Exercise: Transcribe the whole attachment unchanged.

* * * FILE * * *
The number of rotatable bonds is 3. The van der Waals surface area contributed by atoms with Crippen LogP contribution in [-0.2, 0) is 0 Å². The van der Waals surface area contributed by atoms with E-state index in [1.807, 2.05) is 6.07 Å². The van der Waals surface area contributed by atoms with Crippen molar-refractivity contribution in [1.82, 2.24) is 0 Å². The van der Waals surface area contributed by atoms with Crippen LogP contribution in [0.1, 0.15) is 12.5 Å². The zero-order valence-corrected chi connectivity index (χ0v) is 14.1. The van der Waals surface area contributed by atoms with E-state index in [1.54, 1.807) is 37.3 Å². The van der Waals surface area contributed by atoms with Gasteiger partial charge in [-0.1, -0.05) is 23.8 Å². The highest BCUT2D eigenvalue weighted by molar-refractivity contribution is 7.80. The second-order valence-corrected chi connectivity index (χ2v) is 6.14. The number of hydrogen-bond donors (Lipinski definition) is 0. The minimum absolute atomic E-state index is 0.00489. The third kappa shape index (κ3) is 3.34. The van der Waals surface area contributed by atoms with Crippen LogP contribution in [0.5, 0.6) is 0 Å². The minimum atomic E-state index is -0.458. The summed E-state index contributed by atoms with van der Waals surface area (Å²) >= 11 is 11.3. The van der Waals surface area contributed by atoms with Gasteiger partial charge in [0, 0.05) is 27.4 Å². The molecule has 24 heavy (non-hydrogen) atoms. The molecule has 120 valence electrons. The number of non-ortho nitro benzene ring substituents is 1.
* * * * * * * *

The number of rotatable bonds is 3. The van der Waals surface area contributed by atoms with Crippen LogP contribution in [-0.2, 0) is 0 Å². The van der Waals surface area contributed by atoms with E-state index in [1.807, 2.05) is 6.07 Å². The van der Waals surface area contributed by atoms with Crippen molar-refractivity contribution in [1.82, 2.24) is 0 Å². The van der Waals surface area contributed by atoms with Crippen LogP contribution in [0.1, 0.15) is 12.5 Å². The zero-order valence-corrected chi connectivity index (χ0v) is 14.1. The van der Waals surface area contributed by atoms with E-state index in [1.54, 1.807) is 37.3 Å². The van der Waals surface area contributed by atoms with Gasteiger partial charge in [-0.1, -0.05) is 23.8 Å². The highest BCUT2D eigenvalue weighted by molar-refractivity contribution is 7.80. The second-order valence-corrected chi connectivity index (χ2v) is 6.14. The number of hydrogen-bond donors (Lipinski definition) is 0. The minimum absolute atomic E-state index is 0.00489. The third kappa shape index (κ3) is 3.34. The van der Waals surface area contributed by atoms with Crippen LogP contribution in [0.5, 0.6) is 0 Å². The minimum atomic E-state index is -0.458. The summed E-state index contributed by atoms with van der Waals surface area (Å²) >= 11 is 11.3. The van der Waals surface area contributed by atoms with Gasteiger partial charge in [0, 0.05) is 27.4 Å². The molecule has 24 heavy (non-hydrogen) atoms. The molecule has 120 valence electrons. The number of non-ortho nitro benzene ring substituents is 1.